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Bistrot Le Zinc, National Cathedral - Chef Herbert Kerschbaumer Fills In For Janis McLean - Closed


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Not sure if they allow corkage but can report having given Bistro Le Zinc (BLZ) a try tonight with friends.

HEADLINE

A good and fun neighborhood spot with nice food but prices high enough to probably not earn regular rotation status with many locals who can walk. Success will likely hinge on whether enough people frequent it from other neighborhoods to compensate. A faithful french bistro in a cool and interesting space with competent cooking at reasonable (but not inexpensive) prices given the quality of the grub. Nice mix of classic bistro fare with some local sourcing and a few mildly innovative items. Ex Robert Weidmaier/Brasserie Beck chef David Ashwell and GM John Warner are the co-owners. Decent desserts. A place to enjoy and socialize more than to celebrate a big career milestone or propose marriage.

BACKGROUND

The Washingtonian quotes Chef David Ashwell as saying "We're not here to reinvent the wheel. We're here to make the wheel roll nicely." I think they've done exactly that successfully. Both Ashwell and Warner are ex Brasserie Beck and some of BLZ's menu reflects that. As always, getting the space and permits in order was a huge pain but they did it and now are open on the southern side of Macomb (just west of Wisconsin) where restaurants have had less staying power than the northern side where Two Amys and Cactus Cantina sit. BLZ has a very good chance to change that trend.

VENUE

A solid thumbs up because it interestingly and thoughtfully achieves its goal of being a simple, well executed french bistro. The place was packed tonight and, with more than 60 seats, a metal ceiling and hard floors on a Tuesday, that's pretty good but also ensures some raucousness. I anticipate some folks will not like aspects of BLZ's ambience including noise level and close table proximity. But these were not issues for us. While a bit noisy, we were able to have a conversation without too much trouble and given it's a bistro, it seems appropriate to be more animated than, say, Marcel, City Zen or Citronelle. While I can't claim with a straight face that I felt transported back to turn of the (last) century Paris, the thought did cross my mind at a couple points during the dinner. There's an irreverence and fun about BLZ that makes me appreciate some noise.

Co-owner and former music exec (pre Beck) Warner has the walls adorned with cool, fun and quality photography ranging from shots of Winston Churchill, Gina Lollobrigida and Bill Clinton to Bob Marley, a few members of John's family and a bunch of cool 60s era Parisian restaurant menus. He's a not-so-hard-core collector but nevertheless a thoughtful one and the collection on the walls reflects exactly that. Open and very bright kitchen at the front of the restaurant with a canopy of large copper cookware. The kitchen is also adjacent to upper level seating that's only two or three steps up from the main level. Large bathrooms with separate hot and cold faucets (cute, authentic I suppose but hate these :mellow:) on the euro-style sink and the kind of Moulin Rouge posters that lower priced, less interesting french bistros hang in the main dining room. Our waiter thought BLZ's name was inspired by the material used for the bar but, from a distance, it looked like marble or stone to us and we forgot to ask John when we met him. 20 or so seats outside should be ready to go if the temps dip below 90 come fall :unsure:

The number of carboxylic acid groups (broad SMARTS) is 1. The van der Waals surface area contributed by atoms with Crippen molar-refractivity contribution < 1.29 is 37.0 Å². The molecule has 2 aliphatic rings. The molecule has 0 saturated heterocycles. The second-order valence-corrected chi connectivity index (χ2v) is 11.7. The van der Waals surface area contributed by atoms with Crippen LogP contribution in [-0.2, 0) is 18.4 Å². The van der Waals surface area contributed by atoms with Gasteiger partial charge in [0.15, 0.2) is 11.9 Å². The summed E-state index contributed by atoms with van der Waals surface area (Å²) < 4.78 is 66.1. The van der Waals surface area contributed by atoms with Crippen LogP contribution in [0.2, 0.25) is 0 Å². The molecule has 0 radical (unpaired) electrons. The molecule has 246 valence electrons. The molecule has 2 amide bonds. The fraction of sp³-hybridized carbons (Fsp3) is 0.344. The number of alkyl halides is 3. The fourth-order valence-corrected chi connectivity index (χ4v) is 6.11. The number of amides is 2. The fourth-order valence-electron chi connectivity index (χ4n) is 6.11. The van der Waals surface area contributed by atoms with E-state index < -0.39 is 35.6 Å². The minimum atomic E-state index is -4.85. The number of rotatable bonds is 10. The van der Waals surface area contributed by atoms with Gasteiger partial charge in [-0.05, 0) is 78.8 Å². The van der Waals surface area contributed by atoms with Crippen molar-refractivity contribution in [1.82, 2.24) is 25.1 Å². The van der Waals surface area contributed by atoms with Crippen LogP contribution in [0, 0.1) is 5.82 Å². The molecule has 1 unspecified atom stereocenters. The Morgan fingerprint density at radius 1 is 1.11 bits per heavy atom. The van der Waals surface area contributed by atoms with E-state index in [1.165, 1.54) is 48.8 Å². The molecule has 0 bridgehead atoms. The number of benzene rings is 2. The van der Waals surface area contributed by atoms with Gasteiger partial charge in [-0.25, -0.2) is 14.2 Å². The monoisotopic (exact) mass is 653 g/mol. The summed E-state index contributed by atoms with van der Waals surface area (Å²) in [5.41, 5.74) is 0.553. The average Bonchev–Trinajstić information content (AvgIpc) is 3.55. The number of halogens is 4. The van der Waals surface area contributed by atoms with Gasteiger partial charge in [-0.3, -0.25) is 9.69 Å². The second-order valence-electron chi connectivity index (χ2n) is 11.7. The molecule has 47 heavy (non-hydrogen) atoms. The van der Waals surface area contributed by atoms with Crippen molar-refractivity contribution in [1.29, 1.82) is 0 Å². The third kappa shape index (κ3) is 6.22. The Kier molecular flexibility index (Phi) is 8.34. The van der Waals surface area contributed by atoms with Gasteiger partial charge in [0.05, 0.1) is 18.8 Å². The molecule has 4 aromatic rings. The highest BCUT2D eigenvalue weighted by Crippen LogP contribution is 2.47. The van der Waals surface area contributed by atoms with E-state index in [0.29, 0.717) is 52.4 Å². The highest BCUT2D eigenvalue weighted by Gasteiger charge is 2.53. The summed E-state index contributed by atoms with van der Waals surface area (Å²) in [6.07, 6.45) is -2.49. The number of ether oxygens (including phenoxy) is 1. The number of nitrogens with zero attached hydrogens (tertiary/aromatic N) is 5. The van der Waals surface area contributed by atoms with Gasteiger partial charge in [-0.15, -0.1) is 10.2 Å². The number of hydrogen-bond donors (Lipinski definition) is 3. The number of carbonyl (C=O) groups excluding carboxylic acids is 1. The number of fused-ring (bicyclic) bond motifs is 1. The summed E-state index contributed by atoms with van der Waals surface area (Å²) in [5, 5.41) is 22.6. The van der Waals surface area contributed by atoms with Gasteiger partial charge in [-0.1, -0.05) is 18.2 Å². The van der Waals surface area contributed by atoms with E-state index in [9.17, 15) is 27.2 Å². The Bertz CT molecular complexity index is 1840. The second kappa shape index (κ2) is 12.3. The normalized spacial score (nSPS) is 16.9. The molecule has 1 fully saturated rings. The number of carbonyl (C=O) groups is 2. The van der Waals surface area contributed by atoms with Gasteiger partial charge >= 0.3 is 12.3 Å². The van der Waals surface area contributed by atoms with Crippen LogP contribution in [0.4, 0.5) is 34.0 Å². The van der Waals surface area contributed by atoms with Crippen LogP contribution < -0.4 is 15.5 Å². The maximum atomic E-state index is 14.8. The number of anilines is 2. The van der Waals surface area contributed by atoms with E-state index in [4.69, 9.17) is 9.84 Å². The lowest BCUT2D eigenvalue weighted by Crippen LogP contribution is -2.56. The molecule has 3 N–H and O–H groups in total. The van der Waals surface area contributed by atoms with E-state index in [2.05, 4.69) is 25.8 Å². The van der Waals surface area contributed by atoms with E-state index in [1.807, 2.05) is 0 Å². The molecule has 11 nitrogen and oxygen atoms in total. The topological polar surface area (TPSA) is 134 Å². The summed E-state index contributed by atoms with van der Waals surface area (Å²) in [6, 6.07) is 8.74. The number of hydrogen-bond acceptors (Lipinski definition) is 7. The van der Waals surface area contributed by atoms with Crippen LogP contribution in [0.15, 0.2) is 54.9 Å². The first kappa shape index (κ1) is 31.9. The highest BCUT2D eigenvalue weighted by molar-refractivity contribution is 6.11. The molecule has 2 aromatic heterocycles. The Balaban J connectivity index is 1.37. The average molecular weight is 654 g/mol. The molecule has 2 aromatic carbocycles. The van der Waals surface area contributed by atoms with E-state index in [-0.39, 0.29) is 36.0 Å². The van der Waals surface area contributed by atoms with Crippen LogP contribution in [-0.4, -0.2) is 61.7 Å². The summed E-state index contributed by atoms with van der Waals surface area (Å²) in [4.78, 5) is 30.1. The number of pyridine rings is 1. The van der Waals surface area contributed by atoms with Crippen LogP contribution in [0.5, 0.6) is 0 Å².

SERVICE

Surprisingly good given how new BLZ is and how busy it was. Big props to John and the staff on this. I wouldn't knock it if it was disappointing since BLZ is just a couple of weeks old but do want to give credit here given how often new places struggle with this. After waiting a bit to order, we had very good service from Kwon and other staff who helped with some delivery and clearing. All were very efficient and Kwon answered our various questions patiently and knowledgeably. Water glass refills, course pacing and tableside manner all great. And, I liked that the staff is trained (and motivated) to support each other with customers the focus (versus just looking out for their own assigned tables whilst ignoring others).

FOOD & DRINK

Very good with just minor picks I'll share since my overall view is quite positive. We had:

- Bottle of 2009 Domaine Gachot-Monot Cote de Nuits-Villages Burgundy ($56): Not sure if a 2X markup is a good deal but know I like it better than the 3 to 5X and higher markups found elsewhere. This paired well with our food and was smooth, full, a bit smoky and and with rich fruit.

- Classic French Onion Soup with Gruyere Cheese ($11): Very nice with plenty of tender onion and rich flavors perfect with the wine. I got this because it's a classic french bistro item to compare. This one is better than many. Maybe a bit better than Bistro du Coin and similar to Mussel Bar.

- Pan-Seared Sea Scallops with Cauliflower Puree, Caper and White Raisin Sauce ($12): Two among us ordered these. Very good and very nicely cooked. Scallop quality excellent. Searing spot on with nice crisp tops and bottoms but tender sweet body. The caper/raisin sauce was something different that worked well. Likewise we appreciated and enjoyed the cauliflower puree which, while not as much in color contrast as the more typical pea or green vegetable puree, tasted good. I cared much less that the presentation wasn't perhaps as striking as the norm since the execution was perfect and the flavors great.

- Roasted West Coast Halibut, Celery Root Puree, Mussels and Chanterelles ($26): Our friend who ordered this really enjoyed it. Excellent quality fish nicely prepared. As with most of the BLZ dishes, simple honest preparations with a reasonable number of complementary ingredients.